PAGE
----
Extrapolating the sovereign-debt loss amount from the expected losses on banks' loan portfolios and exposures to the BDL leaves a sovereign-debt haircut of 48%, or LBP30 trillion based on the new exchange rate. IHS Markit has previously warned that a haircut of 18% or above on sovereign debt would result in the banking sector's insolvency. Losses from the haircut on commercial banks' reserves held at the BDL, the impairment of banks' loan books, and the sovereign-debt restructuring will lead to total banking-sector losses of LBP186 trillion (231% of forecast end-2019 GDP). This signals recapitalisation needs far beyond our expectations because of prior assumptions that the banking sector would not be made to bear the brunt of the central bank restructuring.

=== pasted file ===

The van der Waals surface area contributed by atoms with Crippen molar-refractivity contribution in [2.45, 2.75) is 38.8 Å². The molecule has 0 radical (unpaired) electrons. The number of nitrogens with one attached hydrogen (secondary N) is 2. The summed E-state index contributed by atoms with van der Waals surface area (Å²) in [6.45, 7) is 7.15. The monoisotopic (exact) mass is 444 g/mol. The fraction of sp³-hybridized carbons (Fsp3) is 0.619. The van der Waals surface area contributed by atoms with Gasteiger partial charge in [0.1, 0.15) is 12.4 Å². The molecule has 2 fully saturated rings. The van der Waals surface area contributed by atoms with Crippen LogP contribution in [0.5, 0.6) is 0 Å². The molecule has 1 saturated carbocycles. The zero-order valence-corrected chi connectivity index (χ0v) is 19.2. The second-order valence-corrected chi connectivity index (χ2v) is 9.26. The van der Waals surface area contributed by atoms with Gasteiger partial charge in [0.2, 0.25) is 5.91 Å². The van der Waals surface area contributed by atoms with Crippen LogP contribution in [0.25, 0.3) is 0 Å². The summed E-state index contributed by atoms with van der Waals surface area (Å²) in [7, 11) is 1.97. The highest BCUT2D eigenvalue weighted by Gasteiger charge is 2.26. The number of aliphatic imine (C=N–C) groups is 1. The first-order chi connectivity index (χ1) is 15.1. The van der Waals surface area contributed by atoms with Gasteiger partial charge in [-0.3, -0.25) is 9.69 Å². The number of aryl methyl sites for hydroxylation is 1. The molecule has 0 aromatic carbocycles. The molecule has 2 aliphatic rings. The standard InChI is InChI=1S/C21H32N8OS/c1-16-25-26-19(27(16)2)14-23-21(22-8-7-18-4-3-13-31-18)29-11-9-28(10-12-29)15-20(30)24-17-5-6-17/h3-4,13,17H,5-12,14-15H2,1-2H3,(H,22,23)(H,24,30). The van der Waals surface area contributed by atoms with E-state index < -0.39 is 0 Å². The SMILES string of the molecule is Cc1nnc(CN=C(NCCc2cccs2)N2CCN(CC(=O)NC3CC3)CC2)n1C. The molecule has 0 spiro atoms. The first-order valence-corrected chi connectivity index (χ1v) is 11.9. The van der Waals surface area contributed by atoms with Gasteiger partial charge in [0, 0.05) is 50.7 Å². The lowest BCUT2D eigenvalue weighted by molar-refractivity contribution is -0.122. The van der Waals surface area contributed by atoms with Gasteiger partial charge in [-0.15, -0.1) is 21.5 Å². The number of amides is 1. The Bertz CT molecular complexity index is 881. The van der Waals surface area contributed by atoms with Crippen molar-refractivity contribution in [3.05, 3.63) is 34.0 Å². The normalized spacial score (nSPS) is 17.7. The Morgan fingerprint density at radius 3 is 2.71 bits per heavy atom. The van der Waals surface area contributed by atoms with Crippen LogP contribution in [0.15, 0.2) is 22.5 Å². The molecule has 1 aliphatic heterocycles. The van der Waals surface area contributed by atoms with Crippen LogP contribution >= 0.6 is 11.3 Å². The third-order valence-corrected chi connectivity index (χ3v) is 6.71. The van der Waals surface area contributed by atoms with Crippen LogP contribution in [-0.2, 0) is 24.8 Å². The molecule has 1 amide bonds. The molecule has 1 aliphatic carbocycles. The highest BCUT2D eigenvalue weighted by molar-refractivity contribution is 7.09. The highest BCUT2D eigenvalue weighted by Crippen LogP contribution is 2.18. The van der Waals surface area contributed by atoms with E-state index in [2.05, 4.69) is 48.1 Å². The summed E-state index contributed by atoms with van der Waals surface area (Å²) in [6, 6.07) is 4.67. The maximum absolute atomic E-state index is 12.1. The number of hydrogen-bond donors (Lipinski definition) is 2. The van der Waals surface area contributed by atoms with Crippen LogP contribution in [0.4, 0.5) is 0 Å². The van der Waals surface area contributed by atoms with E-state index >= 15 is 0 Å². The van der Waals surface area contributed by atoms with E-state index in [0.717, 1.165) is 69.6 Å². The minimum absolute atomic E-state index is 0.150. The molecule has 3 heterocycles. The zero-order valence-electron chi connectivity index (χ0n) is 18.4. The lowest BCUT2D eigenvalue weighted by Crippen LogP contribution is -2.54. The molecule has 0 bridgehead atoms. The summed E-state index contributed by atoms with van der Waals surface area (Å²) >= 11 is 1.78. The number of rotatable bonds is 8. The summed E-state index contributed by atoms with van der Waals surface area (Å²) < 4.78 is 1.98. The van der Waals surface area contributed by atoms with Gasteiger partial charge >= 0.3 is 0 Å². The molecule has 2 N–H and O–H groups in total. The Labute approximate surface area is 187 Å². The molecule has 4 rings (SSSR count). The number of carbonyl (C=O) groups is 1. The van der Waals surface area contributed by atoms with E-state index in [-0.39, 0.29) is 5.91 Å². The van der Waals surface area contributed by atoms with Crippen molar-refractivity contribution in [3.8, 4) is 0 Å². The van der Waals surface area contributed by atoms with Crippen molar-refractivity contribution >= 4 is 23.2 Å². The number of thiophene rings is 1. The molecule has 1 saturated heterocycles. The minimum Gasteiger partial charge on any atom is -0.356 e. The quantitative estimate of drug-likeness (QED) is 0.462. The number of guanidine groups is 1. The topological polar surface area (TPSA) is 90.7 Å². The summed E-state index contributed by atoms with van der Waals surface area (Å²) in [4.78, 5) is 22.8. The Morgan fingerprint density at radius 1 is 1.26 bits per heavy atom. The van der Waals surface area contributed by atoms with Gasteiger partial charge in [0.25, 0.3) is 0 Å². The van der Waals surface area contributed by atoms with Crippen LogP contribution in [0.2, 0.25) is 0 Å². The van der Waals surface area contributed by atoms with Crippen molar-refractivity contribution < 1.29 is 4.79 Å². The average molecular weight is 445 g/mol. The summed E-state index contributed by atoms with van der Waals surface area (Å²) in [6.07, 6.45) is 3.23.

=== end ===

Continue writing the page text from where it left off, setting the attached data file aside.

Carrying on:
The plan first aims to recapitalise the banking sector with shareholders' equity and the retrieval of 'ill-gotten' funds. The government's plan for banking-sector recapitalisation calls for the complete bail-in of shareholders. To bridge the remaining funding gap (LBP154 trillion), the government will seize funds that were transferred from the banking sector since the implementation of capital controls in October 2019, particularly funds of 'politically exposed persons'. Additionally, the plan calls for bank owners to reinject any dividends distributed from 2016 to 2020 into their banks if they wish to remain owners after the restructuring. It is highly uncertain how many of these funds can be recouped. Finally, the most viable recapitalisation strategy outlined in the plan suggests that the banks should recapitalise using funds from those who benefited from the BDL's financial engineering system. This statement could be extended to most, if not all depositors, resulting in a de-facto depositor bail-in.